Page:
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A few bad eggs in the Wild West

April 16th, 2010 by Park County Travel Council | Be the first to comment!

When thinking of the Old West, various scenes start to play; a bar brawl between two cowboys driven by one too many shots of whisky; the famous gunfight at the O.K. Corral; Will Smith and Kevin Kline battling a spider-like machine; Clint Eastwood’s rugged features in spaghetti western flicks. Whatever thoughts come to mind, there will always be a looming figure in the background, guns loaded, ready to cause trouble. Yes, indeed, these Western outlaws (or cowboy bandits) truly ran the American frontier… or did they?

Billy the Kid
Born Henry McCarty and sometimes referred to as William H. Bonney, our famed “gunslinger” was often described as charismatic and well-spoken but with a violent attitude. But with the help of dime novels over exaggerating his exploits, Billy was accredited with nearly 21 killings when in fact, it was only four. As they say in the modern world of print media, don’t believe everything you read!


Butch Cassidy & the Sundance Kid

Notorious bank and train robbers and ring leaders of the Wild Bunch outlaw gang, Butch Cassidy and the Sundance Kid led a per se successful criminal life, becoming America’s most wanted criminals. After establishing their fame in the Old West, the outlaw duo set their sights on Argentina and fled the country. A few bank hits later and Lady Luck’s flame began to burn out. They became western desperados and, according to one theory, perished at the hands of the Bolivian police. Oh how the mighty have fallen!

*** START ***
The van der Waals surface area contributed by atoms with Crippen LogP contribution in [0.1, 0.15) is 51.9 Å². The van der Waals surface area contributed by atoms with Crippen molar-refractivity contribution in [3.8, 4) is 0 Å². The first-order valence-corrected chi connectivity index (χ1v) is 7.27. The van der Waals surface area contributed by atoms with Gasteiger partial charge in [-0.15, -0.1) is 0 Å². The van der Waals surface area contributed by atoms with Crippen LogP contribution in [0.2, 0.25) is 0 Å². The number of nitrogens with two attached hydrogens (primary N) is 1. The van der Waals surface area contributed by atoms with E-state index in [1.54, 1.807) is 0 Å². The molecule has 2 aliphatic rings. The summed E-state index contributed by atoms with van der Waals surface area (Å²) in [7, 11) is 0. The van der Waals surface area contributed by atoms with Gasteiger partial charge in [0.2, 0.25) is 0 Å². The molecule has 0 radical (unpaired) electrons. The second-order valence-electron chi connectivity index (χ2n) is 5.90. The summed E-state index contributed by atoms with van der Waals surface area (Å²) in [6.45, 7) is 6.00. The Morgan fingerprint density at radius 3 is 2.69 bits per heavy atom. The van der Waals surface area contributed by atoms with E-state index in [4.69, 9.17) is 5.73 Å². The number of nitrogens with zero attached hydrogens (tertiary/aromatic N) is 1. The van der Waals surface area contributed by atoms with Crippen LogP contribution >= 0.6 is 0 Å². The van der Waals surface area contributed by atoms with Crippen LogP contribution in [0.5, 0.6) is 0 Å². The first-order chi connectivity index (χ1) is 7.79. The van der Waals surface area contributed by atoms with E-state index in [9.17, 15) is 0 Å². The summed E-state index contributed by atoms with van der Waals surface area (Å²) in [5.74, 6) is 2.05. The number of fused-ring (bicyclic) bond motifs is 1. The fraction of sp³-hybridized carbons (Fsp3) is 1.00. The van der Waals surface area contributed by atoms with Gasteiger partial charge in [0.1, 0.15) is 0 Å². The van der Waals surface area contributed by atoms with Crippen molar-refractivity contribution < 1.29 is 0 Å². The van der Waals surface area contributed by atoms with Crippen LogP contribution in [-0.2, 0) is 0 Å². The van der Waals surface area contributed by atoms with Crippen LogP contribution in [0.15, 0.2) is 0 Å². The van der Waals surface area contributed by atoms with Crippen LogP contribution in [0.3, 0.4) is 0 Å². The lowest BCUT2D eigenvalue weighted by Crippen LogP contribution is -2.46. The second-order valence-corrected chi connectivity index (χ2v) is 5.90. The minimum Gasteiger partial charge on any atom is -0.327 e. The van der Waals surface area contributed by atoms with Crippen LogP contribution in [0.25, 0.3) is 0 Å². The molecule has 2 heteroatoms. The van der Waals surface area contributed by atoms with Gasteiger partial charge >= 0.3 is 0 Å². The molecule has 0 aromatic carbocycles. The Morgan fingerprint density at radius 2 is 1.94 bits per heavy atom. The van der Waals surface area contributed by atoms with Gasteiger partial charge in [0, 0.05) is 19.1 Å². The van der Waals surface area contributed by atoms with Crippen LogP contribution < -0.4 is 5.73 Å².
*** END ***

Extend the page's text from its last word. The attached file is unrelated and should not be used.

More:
Jesse & Frank James
Jesse and Frank James are likely to be the most widely celebrated Western bandits in American history, though much of the attention was focused on young Jesse James ( just ask Cher). Beginning their aspiring career as murderers and robbers as a pair, their lives eventually went separate directions. Jesse James was shot from behind by Robert Ford as he turned to straighten a picture frame. Frank surrendered to the authorities but was never convicted so he led a happy life as a happy farmer. The moral of the story? Don’t turn your back on people.

Black Bart
Charles E. Boles, dubbed the Black Bart by local newspapers, was the fearsome robber of the Wells Fargo stagecoach who demanded the loot in such a courteous manner and occasionally left a poetry verse behind. His years of crime finally came to an end when Wells Fargo pressed charges after, what would be Black Bart’s final robbery and was sentenced to 6 years in jail. When his sentence was served, his health had deteriorated, ultimately ending his passion for crime. And that’s what I call poetic justice.


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